With the conversion of the masses to this new religion, a Muslim nation and civilization emerged. Traveling from the north of Africa to Spain and Sicily, they succeeded in introducing this civilization to Europe. The number of religious and scientific scholars, judges, artists, historians, etc. who lived in the Islamic world in the Middle Ages is incomparably greater than those in Europe in the same era.
The Golden Age
This civilization was not the work of the Arabs alone, but was also a synthesis of Chinese, Indian and Iranian culture. Many inventions such as paper, printing press, gunpowder and clocks passed to Europe through the Arabs. Europeans learned from the Arabs and embraced the most important of these inventions, the university where free thought emerged.
The Middle Ages were perhaps dark for Europe. However, free thought, science and knowledge were at the highest level for those who lived in the golden age of civilization in the east at that time. Critical thinking and objective view of nature awakened and enlightened Europe in this age, thanks to Muslim scholars, through the Islamic universities in Andalusia and Sicily. Pope Sylvester II was educated at the University of Cordoba, the first university in Europe.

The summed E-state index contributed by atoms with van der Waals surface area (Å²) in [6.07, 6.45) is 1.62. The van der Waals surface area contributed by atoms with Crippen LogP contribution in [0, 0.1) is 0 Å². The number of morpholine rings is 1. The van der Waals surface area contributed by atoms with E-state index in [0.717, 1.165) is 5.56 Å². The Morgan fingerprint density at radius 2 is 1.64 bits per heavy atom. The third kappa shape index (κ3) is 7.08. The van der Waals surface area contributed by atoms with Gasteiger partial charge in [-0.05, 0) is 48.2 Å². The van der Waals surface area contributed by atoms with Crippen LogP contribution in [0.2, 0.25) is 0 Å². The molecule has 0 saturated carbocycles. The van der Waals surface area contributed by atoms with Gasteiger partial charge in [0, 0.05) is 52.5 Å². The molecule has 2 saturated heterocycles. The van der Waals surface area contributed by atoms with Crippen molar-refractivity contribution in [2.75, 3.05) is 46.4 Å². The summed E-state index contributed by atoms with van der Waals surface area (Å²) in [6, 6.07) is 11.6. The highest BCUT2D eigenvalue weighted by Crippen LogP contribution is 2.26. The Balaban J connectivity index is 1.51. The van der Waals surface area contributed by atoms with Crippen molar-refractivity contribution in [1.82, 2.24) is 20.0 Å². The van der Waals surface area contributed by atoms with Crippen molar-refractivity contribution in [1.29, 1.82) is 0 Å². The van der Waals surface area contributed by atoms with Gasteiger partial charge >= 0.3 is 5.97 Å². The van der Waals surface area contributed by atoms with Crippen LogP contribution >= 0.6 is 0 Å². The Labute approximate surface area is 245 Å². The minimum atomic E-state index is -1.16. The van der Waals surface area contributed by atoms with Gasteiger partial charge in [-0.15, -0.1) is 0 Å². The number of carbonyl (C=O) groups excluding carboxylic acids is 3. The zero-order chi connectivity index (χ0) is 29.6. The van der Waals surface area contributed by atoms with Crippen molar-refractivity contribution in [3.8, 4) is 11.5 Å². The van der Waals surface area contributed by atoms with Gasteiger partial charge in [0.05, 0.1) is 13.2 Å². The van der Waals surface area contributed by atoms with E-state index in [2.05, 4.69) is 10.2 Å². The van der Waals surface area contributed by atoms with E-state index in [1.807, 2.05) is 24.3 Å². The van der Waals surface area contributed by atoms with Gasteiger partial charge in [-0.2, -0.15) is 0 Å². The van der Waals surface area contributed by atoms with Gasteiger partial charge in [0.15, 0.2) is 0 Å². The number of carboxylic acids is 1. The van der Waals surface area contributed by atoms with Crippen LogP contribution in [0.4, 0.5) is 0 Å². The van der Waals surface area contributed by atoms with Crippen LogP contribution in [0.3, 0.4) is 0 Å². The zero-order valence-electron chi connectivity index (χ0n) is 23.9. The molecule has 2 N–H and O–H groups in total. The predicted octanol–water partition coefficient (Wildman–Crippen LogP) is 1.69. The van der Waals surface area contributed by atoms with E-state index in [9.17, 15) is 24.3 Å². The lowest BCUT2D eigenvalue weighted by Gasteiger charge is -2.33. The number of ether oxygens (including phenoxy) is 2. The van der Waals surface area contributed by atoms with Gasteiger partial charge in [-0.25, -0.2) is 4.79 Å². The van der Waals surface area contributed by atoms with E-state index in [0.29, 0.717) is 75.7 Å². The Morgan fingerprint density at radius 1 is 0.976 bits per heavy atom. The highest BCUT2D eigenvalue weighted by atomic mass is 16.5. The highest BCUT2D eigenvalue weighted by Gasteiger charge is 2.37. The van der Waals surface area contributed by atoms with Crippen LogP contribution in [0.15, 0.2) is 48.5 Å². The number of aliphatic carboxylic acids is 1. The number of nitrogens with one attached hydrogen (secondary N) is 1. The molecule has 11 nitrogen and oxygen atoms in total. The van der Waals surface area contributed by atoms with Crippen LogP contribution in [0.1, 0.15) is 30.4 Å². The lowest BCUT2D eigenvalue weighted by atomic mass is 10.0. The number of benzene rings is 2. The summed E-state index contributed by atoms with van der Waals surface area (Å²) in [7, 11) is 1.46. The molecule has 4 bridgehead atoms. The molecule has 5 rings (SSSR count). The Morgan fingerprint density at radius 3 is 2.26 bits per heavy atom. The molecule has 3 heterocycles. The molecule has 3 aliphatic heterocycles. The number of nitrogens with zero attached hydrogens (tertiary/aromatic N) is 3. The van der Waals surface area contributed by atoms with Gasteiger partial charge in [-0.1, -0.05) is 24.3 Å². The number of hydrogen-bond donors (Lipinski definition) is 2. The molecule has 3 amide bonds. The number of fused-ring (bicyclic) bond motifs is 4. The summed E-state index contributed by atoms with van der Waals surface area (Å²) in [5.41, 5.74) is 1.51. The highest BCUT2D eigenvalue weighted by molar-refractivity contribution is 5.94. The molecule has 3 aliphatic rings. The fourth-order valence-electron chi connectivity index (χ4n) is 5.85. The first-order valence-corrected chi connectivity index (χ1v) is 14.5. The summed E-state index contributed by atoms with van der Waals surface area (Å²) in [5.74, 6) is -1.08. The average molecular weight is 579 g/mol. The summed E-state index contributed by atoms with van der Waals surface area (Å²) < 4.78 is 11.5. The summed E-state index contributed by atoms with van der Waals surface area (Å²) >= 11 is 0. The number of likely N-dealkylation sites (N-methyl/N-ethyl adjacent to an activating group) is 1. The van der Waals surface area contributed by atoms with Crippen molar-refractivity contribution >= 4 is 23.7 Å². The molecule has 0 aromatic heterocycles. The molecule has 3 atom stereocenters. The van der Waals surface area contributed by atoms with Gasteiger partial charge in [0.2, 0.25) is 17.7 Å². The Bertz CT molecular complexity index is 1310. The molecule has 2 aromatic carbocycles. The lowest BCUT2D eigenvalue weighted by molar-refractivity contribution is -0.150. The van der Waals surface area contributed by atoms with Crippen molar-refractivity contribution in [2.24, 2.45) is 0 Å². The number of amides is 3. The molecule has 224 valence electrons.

This led to the emergence of a very fruitful scientific and aesthetic movement, the Renaissance. Many previously unknown inventions spread to Europe through the Crusades. The Mongol invasion, one of the greatest disasters in history, extinguished the shining star of the east, while the star of the west continued to shine brightly.
Despite all the wars, chronic diseases, and economic misery, the Middle Ages became a vibrant and bright period, in which various scientific, philosophical, social and aesthetic currents flourished. The French writer Gustave Cohen (1879-1958) vividly described this in his work La Grande Clarté du Moyen Âge (The Great Clarity of the Middle Ages).
The Greatest Discovery of the Middle Ages
Considering that the bright and remarkable Renaissance, which is described in such glowing terms even today and considered one of the greatest steps of humanity, did not happen suddenly, it is understood that the Middle Ages were not a very dark period after all.
The Middle Ages was a period of various and important inventions and advances, such as the rib vault, commercial documents, dialectics, and astronomy. Years ago, in the academic community, the question "What is the most important scientific development or invention that left its mark on civilization?" was answered by almost everyone as “the emergence of universities”. The greatest discovery of the Middle Ages was the establishment of universities.